AJSI: Instructions for authors
Aims and Scope
The Australian Journal of Social Issues is a quarterly refereed journal published by the Australian Social Policy Association (ASPA). The AJSI aims to contribute to the development of social scientific analysis of social and policy problems in Australia. Submissions presenting research on any aspect of Australian social policy are considered, including work that explores conceptual problems, presents empirical studies, or debates policy initiatives. Research within any social scientific discipline is welcome, but all submissions should be readable across disciplinary boundaries.
From time to time, and usually not more than once a year, a special issue of the Journal will appear. The Editors will call for proposals annually under the special issues policy.
Notes for Contributors
The Australian Journal of Social Issues is a quarterly publication that welcomes submissions examining issues of social justice and social policy that are of relevance to Australia.
The journal website is at https://aspa.org.au/publications/ajsi.html
Types of Submissions
The AJSI accepts research article submissions up to 8,000 words, including abstract, tables, notes and references. The journal also invites shorter submissions up to 5,000 words that review and analyse current policy debates, theory and practice. These will appear in a Forum section. The editors will consider proposals for thematic issues on significant current issues and debates. All submissions are peer-reviewed.
Manuscripts can be submitted electronically at http://mc.manuscriptcentral.com/ajsi
Preparing your Documents for Submission
Title page document—a separate document containing the manuscript title, author names, the corresponding author, author affiliations, a note on each author up to 80 words in length, 5 keywords and an abstract of up to 200 words.
Main document—Remove all obvious author identifying information including self-citations and acknowledgements. Arrange your document in the following order: main text, Acknowledgements, References, Endnotes.
Text—12 point Times New Roman font, 1.2 or 1.5 line spacing.
Quotations—indent quotations of more than 40 words. For shorter quotations, include them in the paragraph and use single quotation marks.
Interview quotations—should be indented, even where shorter than 40 words, and followed by italicized identifying information in brackets, for example: (Suzanne, daughter, regional area).
Headings—first word capitalized, 12 point casing, aligned with left margin, no numbering.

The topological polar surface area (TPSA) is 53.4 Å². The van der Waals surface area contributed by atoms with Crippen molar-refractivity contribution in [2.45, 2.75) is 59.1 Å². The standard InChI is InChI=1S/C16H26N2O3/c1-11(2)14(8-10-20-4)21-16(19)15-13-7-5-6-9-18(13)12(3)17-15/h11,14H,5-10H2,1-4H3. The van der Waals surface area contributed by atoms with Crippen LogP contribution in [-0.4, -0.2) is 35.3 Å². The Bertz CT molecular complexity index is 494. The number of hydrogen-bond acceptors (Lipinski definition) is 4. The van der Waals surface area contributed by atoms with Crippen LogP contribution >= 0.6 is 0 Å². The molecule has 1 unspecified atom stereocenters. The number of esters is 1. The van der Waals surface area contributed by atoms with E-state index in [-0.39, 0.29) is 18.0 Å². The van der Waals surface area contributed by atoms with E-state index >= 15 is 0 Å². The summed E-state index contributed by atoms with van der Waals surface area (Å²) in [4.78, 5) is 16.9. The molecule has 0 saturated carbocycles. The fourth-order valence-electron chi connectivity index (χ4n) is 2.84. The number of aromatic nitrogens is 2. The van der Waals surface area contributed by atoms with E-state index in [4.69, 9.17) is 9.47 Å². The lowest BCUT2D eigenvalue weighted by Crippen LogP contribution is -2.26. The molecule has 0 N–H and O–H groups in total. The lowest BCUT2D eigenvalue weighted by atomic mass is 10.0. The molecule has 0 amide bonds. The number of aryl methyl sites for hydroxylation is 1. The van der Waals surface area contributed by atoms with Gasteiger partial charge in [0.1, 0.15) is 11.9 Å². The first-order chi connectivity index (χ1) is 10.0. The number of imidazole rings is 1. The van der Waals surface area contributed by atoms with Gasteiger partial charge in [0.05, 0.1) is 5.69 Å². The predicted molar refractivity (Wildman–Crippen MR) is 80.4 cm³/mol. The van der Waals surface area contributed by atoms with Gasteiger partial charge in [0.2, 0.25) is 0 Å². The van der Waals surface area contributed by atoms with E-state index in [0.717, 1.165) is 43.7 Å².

Table and figures—include on separate sheets following the list of references or in separate files. Number tables and figures separately and numerically, include a short descriptive title, and insert any notes and legend below. Indicate placement in the text, for example: ‘Insert Table 1 here'.
Acknowledgements—to ensure anonymity, remove acknowledgments from the submission; these can be inserted before the list of references once the article is accepted for publication. Declare your research funding sources here.
Endnotes—use sparingly, in text explanations are preferred. Place endnotes after the list of references.
References in the text—Harvard author-date style. Organise cited references in ascending date order. Use ‘a’, ‘b’, to distinguish between works published in the same year by a single author. Examples:
The major improvement was in the quality of the poisons used (Banks & Braes 1997a:122).
Later studies (for example, Heathwood et al. 1995; Banks & Braes 1997b, 2010; Enquist 2010; Viorella 2010) reinforced the case for insurance law reform. Roy (1997a: 408) argues that ...
At the end of the manuscript, include a list of all references cited in the text, arranged alphabetically by author, chronological year of publication and presented under the heading ‘References’. Do not use ‘et al.’ or ampersands (‘&’) here. Examples to follow include:
ABS (Australian Bureau of Statistics) (2009) Household Income and Income Distribution, Australia, 2007-08, Cat. No. 6523.0.
Treasury (2011) Budget 2011-12, Canberra, Commonwealth of Australia
Sherr, L.A. & Teeter, D.J. (eds) (1991) Total Quality Management in Higher Education, New Directions for Institutional Research no. 71, San Francisco, Jossey-Bass Inc.
Carroll, J. (1982) ‘Paranoid and remissive: the treason of the upper middle class’. In R. Manne (ed.) The New Conservatism in Australia, Melbourne, Oxford University Press.